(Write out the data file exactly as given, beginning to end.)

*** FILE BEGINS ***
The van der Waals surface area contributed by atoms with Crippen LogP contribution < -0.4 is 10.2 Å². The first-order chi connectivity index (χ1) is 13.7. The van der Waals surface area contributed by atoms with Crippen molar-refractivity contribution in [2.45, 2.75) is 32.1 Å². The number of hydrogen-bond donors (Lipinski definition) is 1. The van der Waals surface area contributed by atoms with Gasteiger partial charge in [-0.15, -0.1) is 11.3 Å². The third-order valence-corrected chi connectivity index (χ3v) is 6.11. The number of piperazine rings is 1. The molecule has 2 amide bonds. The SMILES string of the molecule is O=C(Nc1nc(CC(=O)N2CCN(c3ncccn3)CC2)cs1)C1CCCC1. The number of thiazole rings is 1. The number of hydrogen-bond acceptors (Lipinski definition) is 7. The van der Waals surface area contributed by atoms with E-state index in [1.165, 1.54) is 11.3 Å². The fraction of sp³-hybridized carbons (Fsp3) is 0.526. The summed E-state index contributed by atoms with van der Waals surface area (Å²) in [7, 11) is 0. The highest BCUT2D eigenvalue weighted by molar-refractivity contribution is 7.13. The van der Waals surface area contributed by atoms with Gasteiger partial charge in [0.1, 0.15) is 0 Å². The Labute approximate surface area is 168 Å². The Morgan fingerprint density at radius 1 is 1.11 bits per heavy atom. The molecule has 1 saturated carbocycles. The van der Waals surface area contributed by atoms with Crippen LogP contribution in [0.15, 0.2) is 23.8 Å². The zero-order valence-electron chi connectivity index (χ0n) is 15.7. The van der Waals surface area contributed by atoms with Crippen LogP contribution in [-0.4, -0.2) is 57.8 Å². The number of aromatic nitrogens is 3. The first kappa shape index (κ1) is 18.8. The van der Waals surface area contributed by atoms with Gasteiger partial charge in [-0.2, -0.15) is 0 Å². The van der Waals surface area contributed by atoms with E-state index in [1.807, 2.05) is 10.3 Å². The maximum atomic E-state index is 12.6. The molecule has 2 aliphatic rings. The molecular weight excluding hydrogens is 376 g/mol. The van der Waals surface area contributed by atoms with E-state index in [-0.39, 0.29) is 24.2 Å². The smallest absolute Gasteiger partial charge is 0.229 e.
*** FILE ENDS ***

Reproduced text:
The van der Waals surface area contributed by atoms with Crippen LogP contribution < -0.4 is 10.2 Å². The first-order chi connectivity index (χ1) is 13.7. The van der Waals surface area contributed by atoms with Crippen molar-refractivity contribution in [2.45, 2.75) is 32.1 Å². The number of hydrogen-bond donors (Lipinski definition) is 1. The van der Waals surface area contributed by atoms with Gasteiger partial charge in [-0.15, -0.1) is 11.3 Å². The third-order valence-corrected chi connectivity index (χ3v) is 6.11. The number of piperazine rings is 1. The molecule has 2 amide bonds. The SMILES string of the molecule is O=C(Nc1nc(CC(=O)N2CCN(c3ncccn3)CC2)cs1)C1CCCC1. The number of thiazole rings is 1. The number of hydrogen-bond acceptors (Lipinski definition) is 7. The van der Waals surface area contributed by atoms with E-state index in [1.165, 1.54) is 11.3 Å². The fraction of sp³-hybridized carbons (Fsp3) is 0.526. The summed E-state index contributed by atoms with van der Waals surface area (Å²) in [7, 11) is 0. The highest BCUT2D eigenvalue weighted by molar-refractivity contribution is 7.13. The van der Waals surface area contributed by atoms with Gasteiger partial charge in [0.1, 0.15) is 0 Å². The Labute approximate surface area is 168 Å². The Morgan fingerprint density at radius 1 is 1.11 bits per heavy atom. The molecule has 1 saturated carbocycles. The van der Waals surface area contributed by atoms with Crippen LogP contribution in [0.15, 0.2) is 23.8 Å². The zero-order valence-electron chi connectivity index (χ0n) is 15.7. The van der Waals surface area contributed by atoms with Crippen LogP contribution in [-0.4, -0.2) is 57.8 Å². The number of aromatic nitrogens is 3. The first kappa shape index (κ1) is 18.8. The van der Waals surface area contributed by atoms with Gasteiger partial charge in [-0.2, -0.15) is 0 Å². The van der Waals surface area contributed by atoms with E-state index in [1.807, 2.05) is 10.3 Å². The maximum atomic E-state index is 12.6. The molecule has 2 aliphatic rings. The molecular weight excluding hydrogens is 376 g/mol. The van der Waals surface area contributed by atoms with E-state index in [-0.39, 0.29) is 24.2 Å². The smallest absolute Gasteiger partial charge is 0.229 e.